This talk included Bernard Chan and Stephen Cheung with Carnegie Endowment’s Vice President for Studies, Mark Medish, as moderator. C.Y. Leung joined for the Q&A period.
China’s soft power policy is fueled by pragmatism. Ideology has a very limited role.
The causes and consequences of the economic and cultural integration of East Asia.
Carnegie Senior Associate Albert Keidel presented his research sponsored by the Ford Foundation on China’s Economic Fluctuations and their Implications for the Rural Economy.
Trade policy is a major source of friction in the U.S.-China relationship – so much so that the facts are sometimes obscured by rhetoric. Do China’s violations of international trade norms merit a U.S. response, and if so what actions should the U.S take?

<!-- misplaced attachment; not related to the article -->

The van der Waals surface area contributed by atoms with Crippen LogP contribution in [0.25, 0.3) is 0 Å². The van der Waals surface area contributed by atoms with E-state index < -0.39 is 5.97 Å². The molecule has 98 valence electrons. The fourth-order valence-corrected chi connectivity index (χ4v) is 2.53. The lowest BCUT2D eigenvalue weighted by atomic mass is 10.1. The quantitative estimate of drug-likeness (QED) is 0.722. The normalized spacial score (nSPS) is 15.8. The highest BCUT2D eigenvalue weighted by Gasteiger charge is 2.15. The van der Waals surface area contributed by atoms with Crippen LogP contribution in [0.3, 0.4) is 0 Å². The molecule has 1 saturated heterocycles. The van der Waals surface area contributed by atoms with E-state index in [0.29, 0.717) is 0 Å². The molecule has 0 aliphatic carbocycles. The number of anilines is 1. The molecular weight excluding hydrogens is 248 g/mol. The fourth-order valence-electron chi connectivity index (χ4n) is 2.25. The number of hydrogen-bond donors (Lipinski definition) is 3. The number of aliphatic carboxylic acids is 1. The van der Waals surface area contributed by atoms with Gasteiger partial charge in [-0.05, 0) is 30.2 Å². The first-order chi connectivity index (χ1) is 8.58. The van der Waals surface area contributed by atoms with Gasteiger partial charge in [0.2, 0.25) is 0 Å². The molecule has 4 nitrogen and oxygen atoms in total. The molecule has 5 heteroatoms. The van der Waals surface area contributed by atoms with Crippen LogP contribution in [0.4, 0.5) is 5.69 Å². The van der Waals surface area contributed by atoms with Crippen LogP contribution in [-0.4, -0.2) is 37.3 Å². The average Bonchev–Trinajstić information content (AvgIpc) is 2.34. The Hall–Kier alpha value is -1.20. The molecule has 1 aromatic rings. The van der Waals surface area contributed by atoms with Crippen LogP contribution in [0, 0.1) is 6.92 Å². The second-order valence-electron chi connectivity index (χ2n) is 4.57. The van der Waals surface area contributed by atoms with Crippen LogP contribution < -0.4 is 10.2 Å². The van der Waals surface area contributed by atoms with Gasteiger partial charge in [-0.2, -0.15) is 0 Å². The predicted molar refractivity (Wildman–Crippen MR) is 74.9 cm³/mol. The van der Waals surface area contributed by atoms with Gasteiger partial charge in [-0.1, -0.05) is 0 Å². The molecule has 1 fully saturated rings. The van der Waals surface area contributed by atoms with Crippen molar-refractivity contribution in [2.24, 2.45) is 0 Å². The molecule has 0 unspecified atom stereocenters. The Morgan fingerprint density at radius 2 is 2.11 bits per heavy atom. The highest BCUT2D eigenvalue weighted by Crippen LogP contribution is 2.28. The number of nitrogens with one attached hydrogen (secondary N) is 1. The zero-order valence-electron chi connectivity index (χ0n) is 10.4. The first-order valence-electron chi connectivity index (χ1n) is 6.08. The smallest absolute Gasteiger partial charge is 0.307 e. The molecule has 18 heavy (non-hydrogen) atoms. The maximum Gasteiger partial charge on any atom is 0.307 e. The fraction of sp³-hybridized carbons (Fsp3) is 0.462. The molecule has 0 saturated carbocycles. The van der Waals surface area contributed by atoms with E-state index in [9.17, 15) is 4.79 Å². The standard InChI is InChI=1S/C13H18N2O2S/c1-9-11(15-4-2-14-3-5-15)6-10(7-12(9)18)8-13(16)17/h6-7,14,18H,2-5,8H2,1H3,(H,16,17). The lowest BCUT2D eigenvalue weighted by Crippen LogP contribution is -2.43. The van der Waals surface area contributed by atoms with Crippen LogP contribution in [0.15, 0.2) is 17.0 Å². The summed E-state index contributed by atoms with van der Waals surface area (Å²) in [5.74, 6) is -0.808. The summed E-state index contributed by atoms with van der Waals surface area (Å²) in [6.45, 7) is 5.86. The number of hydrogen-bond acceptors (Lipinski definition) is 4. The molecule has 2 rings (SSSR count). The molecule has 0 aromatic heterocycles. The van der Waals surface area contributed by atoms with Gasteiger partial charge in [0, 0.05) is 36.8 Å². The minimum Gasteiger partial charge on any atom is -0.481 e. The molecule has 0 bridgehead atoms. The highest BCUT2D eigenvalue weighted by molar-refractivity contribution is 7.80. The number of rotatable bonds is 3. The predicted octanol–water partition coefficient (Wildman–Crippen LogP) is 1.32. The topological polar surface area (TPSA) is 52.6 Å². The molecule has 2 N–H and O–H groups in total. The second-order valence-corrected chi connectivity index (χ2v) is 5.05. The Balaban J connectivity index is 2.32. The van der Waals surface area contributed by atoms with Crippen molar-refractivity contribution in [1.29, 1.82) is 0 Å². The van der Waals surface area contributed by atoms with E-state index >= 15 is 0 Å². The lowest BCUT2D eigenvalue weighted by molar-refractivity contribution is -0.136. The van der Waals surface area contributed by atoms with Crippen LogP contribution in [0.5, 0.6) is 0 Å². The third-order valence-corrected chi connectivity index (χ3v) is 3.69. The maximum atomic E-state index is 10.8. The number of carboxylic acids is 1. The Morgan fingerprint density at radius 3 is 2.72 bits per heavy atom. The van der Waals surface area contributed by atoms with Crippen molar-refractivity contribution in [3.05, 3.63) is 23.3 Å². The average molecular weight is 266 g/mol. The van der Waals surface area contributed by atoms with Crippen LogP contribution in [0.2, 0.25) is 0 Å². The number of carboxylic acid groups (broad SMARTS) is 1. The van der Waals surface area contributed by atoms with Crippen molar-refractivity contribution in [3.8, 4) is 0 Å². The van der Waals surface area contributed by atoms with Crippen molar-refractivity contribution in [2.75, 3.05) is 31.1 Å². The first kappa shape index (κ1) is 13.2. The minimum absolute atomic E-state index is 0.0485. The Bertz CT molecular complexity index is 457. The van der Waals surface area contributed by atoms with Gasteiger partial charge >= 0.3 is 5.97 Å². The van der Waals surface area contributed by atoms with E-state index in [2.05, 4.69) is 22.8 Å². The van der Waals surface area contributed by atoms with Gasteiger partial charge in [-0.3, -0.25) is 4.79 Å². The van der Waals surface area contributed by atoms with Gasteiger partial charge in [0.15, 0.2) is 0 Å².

At the beginning of the twenty-first century, China is poised to become a major global power. And though much has been written of China’s rise, a crucial aspect of this transformation has gone largely unnoticed: the way that China is using soft power to appeal to its neighbors and to distant countries alike.
On April 24, 2007, the Carnegie Endowment hosted a talk entitled “China’s Health Care Reform: Not Just a Policy Failure,” with Yanzhong Huang.
Though China’s long-term strategic ambitions are unknown and unpredictable, it seems certain that Chinese leadership seeks a preponderant role in Asia. But will Beijing try to reduce or eliminate the United States' influence in the region?